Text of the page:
There's a growing and welcome awareness that the world's biggest health challenges have profound economic implications as well.
Illnesses such as pneumonia, measles and meningitis take an enormous personal toll on people in the world's poorest countries. I've seen this firsthand in hospitals and rural clinics from Tanzania to Haiti.
There's also a growing awareness that one of the strongest ways to prevent this is through vaccines, which have proven to be one of the most cost-effective tools in global health.
This is important information for the private sector, with global business leaders gathering this week at the World Economic Forum in Davos. Global health is a key topic there because companies recognize that their competitiveness and the health of communities where they do business are mutually dependent.
Vaccines are one of the most cost-effective health investments around. The cost of vaccines used to fully protect a child against the most dangerous diseases is less than U.S. $25 in GAVI countries.
And delivering vaccines provides an enormous and proven value well beyond healthcare. Healthier children -- spurred by immunisation -- attend school more frequently and longer, and learn more while they are there. As adults, they will have longer, healthier and more productive lives than those who weren't vaccinated as children.
My organisation, the GAVI Alliance, was launched at the World Economic Forum in 2000 as a public-private partnership devoted to a mission of saving children's lives and protecting people's health by increasing access to immunisation in poor countries. Ever since then -- with strong support from governments -- GAVI has worked with a variety of partners, including many in the private sector. They want to be part of something transformative.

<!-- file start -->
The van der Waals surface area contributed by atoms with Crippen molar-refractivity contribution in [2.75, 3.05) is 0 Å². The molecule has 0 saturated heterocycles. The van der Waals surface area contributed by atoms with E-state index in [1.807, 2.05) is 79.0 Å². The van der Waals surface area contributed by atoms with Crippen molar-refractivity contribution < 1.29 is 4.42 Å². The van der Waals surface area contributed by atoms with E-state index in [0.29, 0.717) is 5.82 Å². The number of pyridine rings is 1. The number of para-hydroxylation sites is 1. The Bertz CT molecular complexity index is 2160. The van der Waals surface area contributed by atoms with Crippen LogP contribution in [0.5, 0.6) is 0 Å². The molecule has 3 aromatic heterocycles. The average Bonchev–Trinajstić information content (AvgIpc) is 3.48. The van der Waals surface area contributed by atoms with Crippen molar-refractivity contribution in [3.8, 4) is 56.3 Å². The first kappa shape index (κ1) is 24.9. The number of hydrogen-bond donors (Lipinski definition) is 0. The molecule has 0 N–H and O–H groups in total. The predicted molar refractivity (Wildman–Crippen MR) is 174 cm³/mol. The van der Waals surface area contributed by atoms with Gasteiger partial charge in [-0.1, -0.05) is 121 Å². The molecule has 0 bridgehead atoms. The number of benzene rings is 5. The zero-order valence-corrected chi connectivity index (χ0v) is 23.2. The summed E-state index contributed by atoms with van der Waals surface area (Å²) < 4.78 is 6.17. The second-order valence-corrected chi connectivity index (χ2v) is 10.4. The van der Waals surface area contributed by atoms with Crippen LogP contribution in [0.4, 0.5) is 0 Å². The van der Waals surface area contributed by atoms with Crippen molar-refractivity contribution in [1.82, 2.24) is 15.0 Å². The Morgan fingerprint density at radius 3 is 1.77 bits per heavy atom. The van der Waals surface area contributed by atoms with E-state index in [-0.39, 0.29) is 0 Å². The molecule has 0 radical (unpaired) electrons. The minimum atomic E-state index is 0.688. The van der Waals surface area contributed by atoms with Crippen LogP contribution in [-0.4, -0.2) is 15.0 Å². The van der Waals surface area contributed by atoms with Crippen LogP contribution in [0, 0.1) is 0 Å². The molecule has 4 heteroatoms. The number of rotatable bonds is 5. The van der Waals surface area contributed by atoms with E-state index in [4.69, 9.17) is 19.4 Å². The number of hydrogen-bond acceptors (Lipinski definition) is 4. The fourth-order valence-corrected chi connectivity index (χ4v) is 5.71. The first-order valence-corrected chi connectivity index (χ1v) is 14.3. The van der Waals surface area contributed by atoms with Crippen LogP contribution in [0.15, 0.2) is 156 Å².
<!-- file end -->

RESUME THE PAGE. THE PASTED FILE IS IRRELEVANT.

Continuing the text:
That is why many have joined the GAVI Matching Fund, where every dollar they contribute to GAVI is matched by either the Bill & Melinda Gates Foundation or the U.K. Government. These companies also are providing core business skills to help GAVI overcome roadblocks and provide visibility to the cause of immunisation.
For instance, LDS Charities -- the volunteer-driven relief and development arm of The Church of Jesus Christ of Latter-day Saints -- arranged 1.5 million text messages to be sent during GAVI's historic double rollout of vaccines in Ghana last April.
Or consider Vodafone, one of the world's largest mobile communications companies, which is helping health ministries in GAVI-supported countries in sub-Saharan Africa use mobile technology solutions to improve their immunisation programmes.
And Comic Relief, the popular U.K. charity, has partnered with GAVI to significantly raise awareness of the need for vaccines in the developing world. Last April, it featured immunization as part of its annual appeal in the U.K., which was viewed by millions and has helped raise U.S. $24 million for GAVI.
Each of the three is making a major announcement at the World Economic Forum about the Matching Fund, bringing the total amount raised under the 18-month-old initiative to U.S. $78 million, demonstrating how the private sector has become a key driver of the very innovation required to tackle the world's biggest global health challenges.
How do we immunise an additional quarter billion children by 2015, to which GAVI has committed? With private sector partnerships, these accomplishments and many others are within our reach.